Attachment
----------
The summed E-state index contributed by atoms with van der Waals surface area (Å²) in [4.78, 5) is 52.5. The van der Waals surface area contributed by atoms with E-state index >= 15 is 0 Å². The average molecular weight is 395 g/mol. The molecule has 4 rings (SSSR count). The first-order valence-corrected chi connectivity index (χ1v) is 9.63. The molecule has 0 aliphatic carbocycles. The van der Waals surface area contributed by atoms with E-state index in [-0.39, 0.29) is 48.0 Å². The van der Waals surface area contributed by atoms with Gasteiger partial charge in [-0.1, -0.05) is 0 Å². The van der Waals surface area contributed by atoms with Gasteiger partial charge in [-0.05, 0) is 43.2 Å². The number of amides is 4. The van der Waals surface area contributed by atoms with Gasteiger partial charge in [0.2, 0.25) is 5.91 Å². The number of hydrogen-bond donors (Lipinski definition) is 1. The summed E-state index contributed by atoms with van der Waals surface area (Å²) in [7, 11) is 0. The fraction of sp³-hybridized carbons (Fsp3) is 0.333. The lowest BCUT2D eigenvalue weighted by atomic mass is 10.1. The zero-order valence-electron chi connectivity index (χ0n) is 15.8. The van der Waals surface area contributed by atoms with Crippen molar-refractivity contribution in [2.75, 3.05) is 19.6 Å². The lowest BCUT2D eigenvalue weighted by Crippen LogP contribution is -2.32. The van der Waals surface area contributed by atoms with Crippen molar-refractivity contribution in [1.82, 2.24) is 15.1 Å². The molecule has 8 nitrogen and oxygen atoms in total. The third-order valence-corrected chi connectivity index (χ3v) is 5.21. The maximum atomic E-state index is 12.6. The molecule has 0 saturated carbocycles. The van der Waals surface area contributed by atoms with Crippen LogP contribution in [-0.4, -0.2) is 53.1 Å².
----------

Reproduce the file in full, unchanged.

The summed E-state index contributed by atoms with van der Waals surface area (Å²) in [4.78, 5) is 52.5. The van der Waals surface area contributed by atoms with E-state index >= 15 is 0 Å². The average molecular weight is 395 g/mol. The molecule has 4 rings (SSSR count). The first-order valence-corrected chi connectivity index (χ1v) is 9.63. The molecule has 0 aliphatic carbocycles. The van der Waals surface area contributed by atoms with E-state index in [-0.39, 0.29) is 48.0 Å². The van der Waals surface area contributed by atoms with Gasteiger partial charge in [-0.1, -0.05) is 0 Å². The van der Waals surface area contributed by atoms with Gasteiger partial charge in [-0.05, 0) is 43.2 Å². The number of amides is 4. The van der Waals surface area contributed by atoms with Gasteiger partial charge in [0.2, 0.25) is 5.91 Å². The number of hydrogen-bond donors (Lipinski definition) is 1. The summed E-state index contributed by atoms with van der Waals surface area (Å²) in [7, 11) is 0. The fraction of sp³-hybridized carbons (Fsp3) is 0.333. The lowest BCUT2D eigenvalue weighted by atomic mass is 10.1. The zero-order valence-electron chi connectivity index (χ0n) is 15.8. The van der Waals surface area contributed by atoms with Crippen molar-refractivity contribution in [2.75, 3.05) is 19.6 Å². The lowest BCUT2D eigenvalue weighted by Crippen LogP contribution is -2.32. The van der Waals surface area contributed by atoms with Crippen molar-refractivity contribution in [1.82, 2.24) is 15.1 Å². The molecule has 8 nitrogen and oxygen atoms in total. The third-order valence-corrected chi connectivity index (χ3v) is 5.21. The maximum atomic E-state index is 12.6. The molecule has 0 saturated carbocycles. The van der Waals surface area contributed by atoms with Crippen LogP contribution in [-0.4, -0.2) is 53.1 Å².